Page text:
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Sustainability Rating Systems: Promoting Best Practices and Energy Efficiency

Easy to use online sustainability rating systems are educational tools that address all project phases.

June 2006
Advertorial course provided by Green Building Inititive

By Barbara A. Nadel, FAIA

Continuing Education

Use the following learning objectives to focus your study while reading this month’s Continuing Education article.

Learning Objectives - After reading this article, you will be able to:

  1. Understand how building design and construction contributes to energy consumption.
  2. Evaluate sustainable design strategies to implement on building projects.
  3. Understand the best practices that sustainability rating systems should address.
  4. Learn how to use the Green Globes� rating system to design, assess, and verify environmental performance of commercial buildings.
  5. Understand why life cycle assessment (LCA) is critical to the objectivity of green building rating systems.

Credits: 1.00 HSW

This test is no longer available for credit

Green building, or sustainable design and construction, is a growing element of the global economy, in projected market share, and heightened public awareness. From building owners, architects, engineers, construction managers, and government agencies to the mainstream media and energy-consuming public, the business of green is now an important economic and social policy issue.

Rising energy costs impact all aspects of the building industry, from availability, transport, and processing, to demolition, recycling, and disposal of building construction materials. Buildings and their construction account for half of all greenhouse gas emissions and energy consumption in the U.S. annually. This includes energy used in the production and transportation of materials to building construction sites, and energy used to operate buildings. Globally, the percentage is even greater. Buildings are the primary source of demand for energy and materials that produce by-product greenhouse gas.

"As of 2005, buildings account for 48 percent of U.S. energy consumption and generate far more greenhouse gas emission than any other sector," says R.K. Stewart, FAIA, principal of Gensler, San Francisco, and 2006 AIA First Vice President/2007 President Elect. Transportation accounts for 27 percent, and industry for 25 percent, respectively. "Architects must accept responsibility for our role in creating the built environment, and encourage our clients and the design and construction industry to join us in developing measurable changes that will improve the quality of life." To ensure results, AIA supports the development and use of rating systems and standards that promote a more sustainable environment.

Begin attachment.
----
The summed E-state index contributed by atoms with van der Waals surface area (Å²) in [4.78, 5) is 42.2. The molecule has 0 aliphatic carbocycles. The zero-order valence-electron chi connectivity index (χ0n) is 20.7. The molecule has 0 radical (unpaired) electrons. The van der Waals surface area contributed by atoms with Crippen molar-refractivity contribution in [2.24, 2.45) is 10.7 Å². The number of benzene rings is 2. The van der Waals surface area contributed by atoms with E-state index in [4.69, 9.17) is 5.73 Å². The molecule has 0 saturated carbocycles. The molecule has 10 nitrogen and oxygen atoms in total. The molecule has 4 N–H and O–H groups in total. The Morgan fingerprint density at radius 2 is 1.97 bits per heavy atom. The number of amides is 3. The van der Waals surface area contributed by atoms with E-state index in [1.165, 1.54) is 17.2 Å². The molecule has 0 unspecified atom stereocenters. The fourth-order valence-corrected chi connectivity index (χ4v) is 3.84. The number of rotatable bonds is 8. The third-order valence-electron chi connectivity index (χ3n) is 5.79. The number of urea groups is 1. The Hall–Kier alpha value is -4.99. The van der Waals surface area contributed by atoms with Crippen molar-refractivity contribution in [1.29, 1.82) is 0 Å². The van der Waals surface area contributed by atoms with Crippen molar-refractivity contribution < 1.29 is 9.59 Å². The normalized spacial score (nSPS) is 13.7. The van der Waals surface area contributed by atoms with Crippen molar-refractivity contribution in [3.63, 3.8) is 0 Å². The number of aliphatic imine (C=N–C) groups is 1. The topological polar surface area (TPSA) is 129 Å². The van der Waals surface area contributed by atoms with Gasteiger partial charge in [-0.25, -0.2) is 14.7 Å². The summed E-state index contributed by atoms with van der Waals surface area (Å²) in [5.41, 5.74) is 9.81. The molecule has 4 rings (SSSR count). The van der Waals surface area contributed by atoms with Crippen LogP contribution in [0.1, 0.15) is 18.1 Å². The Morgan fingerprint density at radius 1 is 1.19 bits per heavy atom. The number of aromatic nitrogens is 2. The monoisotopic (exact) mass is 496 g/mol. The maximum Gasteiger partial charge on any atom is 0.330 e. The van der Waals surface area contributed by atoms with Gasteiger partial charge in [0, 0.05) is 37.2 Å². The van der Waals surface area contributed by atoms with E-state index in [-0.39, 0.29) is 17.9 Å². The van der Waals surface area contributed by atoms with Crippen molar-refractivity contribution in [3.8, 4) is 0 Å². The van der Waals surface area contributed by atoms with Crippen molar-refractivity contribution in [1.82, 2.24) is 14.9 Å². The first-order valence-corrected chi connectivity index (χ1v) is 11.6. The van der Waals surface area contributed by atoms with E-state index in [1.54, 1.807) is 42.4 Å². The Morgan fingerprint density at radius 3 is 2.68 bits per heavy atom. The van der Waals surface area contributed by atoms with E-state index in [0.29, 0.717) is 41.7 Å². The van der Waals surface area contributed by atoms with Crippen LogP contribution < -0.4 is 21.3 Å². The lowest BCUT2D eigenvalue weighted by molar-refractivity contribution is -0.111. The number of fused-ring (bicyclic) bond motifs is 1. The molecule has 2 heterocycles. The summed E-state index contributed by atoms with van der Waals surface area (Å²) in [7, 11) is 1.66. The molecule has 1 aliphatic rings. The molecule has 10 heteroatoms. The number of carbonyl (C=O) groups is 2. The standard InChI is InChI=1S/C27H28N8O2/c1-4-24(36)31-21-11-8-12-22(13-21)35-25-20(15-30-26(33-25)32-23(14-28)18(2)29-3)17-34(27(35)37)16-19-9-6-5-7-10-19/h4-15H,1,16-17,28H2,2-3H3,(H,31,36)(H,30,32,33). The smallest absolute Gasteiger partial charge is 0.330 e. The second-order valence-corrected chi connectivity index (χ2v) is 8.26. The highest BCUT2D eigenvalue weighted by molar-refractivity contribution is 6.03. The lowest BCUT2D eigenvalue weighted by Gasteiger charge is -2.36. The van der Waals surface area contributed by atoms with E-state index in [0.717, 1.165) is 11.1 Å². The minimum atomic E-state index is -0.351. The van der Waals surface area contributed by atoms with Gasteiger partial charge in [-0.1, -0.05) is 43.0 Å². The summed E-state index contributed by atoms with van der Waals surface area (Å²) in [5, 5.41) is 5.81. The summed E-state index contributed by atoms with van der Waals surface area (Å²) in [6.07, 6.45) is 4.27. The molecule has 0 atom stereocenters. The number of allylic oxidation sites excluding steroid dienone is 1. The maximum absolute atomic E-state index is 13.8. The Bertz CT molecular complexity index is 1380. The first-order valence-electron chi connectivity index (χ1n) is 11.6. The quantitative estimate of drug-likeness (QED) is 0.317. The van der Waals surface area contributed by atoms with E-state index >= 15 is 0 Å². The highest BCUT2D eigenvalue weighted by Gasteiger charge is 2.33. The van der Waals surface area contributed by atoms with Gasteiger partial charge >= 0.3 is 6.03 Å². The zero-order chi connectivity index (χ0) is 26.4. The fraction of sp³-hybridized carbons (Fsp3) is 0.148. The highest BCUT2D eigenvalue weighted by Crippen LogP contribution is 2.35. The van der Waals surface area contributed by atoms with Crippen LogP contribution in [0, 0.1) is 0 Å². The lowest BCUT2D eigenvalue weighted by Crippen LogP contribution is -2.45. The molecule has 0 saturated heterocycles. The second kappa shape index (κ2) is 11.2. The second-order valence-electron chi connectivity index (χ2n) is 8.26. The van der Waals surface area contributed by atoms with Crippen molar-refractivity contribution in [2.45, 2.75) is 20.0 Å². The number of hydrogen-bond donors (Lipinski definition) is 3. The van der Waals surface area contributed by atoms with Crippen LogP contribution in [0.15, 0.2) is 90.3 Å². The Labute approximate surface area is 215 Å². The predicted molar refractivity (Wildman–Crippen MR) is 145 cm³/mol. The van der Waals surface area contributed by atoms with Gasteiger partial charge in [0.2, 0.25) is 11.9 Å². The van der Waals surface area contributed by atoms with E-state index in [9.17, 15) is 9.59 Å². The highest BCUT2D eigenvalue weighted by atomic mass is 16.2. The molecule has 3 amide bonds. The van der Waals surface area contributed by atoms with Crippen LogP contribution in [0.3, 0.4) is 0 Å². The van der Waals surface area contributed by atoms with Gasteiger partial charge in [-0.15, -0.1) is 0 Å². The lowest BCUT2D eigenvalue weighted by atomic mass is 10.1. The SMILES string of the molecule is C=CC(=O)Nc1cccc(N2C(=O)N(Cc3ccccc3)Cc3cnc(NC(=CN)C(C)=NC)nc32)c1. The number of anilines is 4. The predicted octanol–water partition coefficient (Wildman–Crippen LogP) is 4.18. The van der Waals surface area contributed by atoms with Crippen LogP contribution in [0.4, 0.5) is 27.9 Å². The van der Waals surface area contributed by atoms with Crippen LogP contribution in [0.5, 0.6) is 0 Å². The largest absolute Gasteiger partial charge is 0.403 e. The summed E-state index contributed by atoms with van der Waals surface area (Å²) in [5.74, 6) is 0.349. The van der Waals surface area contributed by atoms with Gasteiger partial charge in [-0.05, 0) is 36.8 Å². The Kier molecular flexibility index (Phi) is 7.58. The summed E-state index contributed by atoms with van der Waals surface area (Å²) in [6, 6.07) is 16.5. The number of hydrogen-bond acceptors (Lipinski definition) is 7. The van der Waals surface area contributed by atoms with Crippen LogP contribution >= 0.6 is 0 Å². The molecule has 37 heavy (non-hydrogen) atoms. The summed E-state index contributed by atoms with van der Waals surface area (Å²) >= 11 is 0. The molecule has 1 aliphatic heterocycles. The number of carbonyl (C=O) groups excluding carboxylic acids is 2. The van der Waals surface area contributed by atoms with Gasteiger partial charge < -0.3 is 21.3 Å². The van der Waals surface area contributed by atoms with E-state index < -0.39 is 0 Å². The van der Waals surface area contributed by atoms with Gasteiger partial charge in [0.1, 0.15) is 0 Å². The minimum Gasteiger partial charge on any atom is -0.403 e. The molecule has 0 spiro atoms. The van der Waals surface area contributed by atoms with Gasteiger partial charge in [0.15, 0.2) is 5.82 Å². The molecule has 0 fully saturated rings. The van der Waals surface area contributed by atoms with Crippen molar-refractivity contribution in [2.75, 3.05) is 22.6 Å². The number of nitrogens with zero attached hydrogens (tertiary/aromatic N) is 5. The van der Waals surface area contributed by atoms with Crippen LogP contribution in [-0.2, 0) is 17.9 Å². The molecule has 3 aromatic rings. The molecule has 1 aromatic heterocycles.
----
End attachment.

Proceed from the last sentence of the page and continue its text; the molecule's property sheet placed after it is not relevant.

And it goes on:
The Blakely Hall Community Center, Issaquah, Washington, is the first U.S. building to receive a sustainability certification under the Green Globesâ„¢ rating system.
Architect: Weber + Thompson.
Photo courtesy of GBI.

Public and private sector owners and managers increasingly are reviewing the benefits and potential savings of green building and sustainable practices. The challenge of implementing sustainability into the built environment has provided new marketplace opportunities, from green building products and college programs, to sustainability rating systems.

This article will explore sustainability principles, implementing best practices, and applying sustainability ratings to create energy efficient commercial and residential construction, such as when using the Green Globesâ„¢ system.

 

Originally published in the June 2006 issue of Architectural Record.
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